Brandon Rhodes' talk about linkers and virtual memory was really excellent, but unfortunately covered things I'd already learned, so I should have been somewhere else.

The lightning talks were a mixed bag. I enjoyed many of them, but certainly don't remember enough to review them all. I'd kind of like to attend a conference that was nothing but lightning talks, five minutes each on hundreds of subjects.

The poster session was good. There were about 30 posters, with their authors handy to talk, and about half of them covered subjects that interested me at least a bit.

The Expo Hall showed that the tech economy is doing fine, even if the larger economy is still kind of bleak. There were dozens of sponsors with booths, and at least half of them were desperately trying to hire people. If you're an out-of-work Python programmer, definitely go to PyCon.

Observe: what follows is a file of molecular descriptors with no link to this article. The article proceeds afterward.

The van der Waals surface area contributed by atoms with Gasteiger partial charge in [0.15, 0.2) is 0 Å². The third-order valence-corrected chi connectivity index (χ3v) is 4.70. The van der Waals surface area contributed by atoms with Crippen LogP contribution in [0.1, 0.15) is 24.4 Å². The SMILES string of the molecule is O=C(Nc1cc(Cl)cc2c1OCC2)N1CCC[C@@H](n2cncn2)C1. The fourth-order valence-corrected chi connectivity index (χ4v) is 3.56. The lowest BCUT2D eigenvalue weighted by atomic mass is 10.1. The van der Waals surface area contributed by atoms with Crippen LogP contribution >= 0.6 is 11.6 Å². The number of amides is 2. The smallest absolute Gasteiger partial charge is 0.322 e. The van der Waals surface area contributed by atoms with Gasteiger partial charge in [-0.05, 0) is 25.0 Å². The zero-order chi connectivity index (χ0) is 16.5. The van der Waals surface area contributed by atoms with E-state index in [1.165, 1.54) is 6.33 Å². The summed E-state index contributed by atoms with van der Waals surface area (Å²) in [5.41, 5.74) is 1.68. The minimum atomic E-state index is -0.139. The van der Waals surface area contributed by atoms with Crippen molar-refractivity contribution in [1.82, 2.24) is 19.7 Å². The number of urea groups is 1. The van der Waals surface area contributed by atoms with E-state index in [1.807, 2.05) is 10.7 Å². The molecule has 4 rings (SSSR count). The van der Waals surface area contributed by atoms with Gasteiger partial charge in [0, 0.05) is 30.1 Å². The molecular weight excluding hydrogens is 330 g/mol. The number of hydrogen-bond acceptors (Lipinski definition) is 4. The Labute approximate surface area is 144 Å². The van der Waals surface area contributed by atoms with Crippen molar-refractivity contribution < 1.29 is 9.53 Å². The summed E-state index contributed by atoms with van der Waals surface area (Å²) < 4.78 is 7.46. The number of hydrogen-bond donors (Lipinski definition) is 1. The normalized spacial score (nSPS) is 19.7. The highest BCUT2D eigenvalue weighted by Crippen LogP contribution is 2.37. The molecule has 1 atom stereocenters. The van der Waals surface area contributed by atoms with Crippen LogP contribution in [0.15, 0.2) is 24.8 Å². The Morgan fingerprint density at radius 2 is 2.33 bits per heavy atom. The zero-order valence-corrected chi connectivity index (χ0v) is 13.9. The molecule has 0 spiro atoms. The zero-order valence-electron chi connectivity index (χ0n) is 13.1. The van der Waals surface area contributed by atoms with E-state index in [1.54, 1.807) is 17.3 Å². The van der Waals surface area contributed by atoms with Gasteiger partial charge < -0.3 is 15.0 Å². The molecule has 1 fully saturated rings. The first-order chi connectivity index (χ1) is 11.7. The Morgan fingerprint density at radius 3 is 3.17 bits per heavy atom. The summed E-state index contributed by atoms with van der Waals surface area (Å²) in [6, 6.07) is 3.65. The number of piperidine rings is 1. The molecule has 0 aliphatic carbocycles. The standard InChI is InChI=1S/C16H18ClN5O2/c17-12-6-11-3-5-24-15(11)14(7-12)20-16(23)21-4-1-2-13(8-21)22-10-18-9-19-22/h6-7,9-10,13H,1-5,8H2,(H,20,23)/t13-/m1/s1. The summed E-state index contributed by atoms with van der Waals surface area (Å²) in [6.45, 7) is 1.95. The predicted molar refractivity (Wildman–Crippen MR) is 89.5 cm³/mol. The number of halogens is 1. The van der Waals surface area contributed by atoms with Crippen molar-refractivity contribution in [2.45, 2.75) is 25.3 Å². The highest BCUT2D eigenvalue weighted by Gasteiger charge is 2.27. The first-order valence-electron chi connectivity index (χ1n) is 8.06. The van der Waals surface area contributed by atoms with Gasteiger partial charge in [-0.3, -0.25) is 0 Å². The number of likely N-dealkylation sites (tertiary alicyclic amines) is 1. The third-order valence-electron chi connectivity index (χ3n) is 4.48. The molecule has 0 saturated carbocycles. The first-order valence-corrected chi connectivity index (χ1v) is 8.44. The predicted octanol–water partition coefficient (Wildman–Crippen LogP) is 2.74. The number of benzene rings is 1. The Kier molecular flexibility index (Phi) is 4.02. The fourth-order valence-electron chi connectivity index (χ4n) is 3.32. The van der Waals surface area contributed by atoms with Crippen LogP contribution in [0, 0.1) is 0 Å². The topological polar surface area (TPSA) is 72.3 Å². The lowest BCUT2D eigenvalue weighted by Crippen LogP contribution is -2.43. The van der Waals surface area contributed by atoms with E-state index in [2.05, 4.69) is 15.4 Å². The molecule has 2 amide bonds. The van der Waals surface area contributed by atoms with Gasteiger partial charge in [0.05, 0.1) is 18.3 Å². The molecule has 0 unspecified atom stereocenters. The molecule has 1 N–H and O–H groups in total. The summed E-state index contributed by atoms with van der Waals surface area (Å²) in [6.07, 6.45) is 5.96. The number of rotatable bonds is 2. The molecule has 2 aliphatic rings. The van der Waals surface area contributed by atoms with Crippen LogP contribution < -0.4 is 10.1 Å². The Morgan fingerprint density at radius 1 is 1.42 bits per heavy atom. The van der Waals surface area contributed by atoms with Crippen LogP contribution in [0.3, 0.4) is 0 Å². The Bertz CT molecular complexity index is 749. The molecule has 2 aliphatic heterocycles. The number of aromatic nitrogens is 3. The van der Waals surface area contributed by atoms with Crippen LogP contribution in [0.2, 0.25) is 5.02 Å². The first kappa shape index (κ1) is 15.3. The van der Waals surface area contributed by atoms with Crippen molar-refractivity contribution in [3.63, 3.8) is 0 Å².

Finally, I spent a day and a half at the sprints, hacking on PyPy. I fixed 3 or 4 minor bugs and learned a bit in the process. I would love to have spent another couple of days at the sprint, but work and family called. (I had actually planned to spend a couple of days playing tourist rather than coding, but changed my mind. So I'll have to go back and look at redwoods some other time.)

In some ways, this was the best PyCon I'd attended since the very first one in DC. The WiFi worked really well for me for a change, even though I only brought a cheap netbook. I managed to avoid attending any really bad talks. I got to write some useful code and talk to a lot of people and even play in a free poker tournament. And I caught not one but two door prize frisbees. (Unfortunately, I only won a couple of books, not a robot or an iPad, but maybe next year.)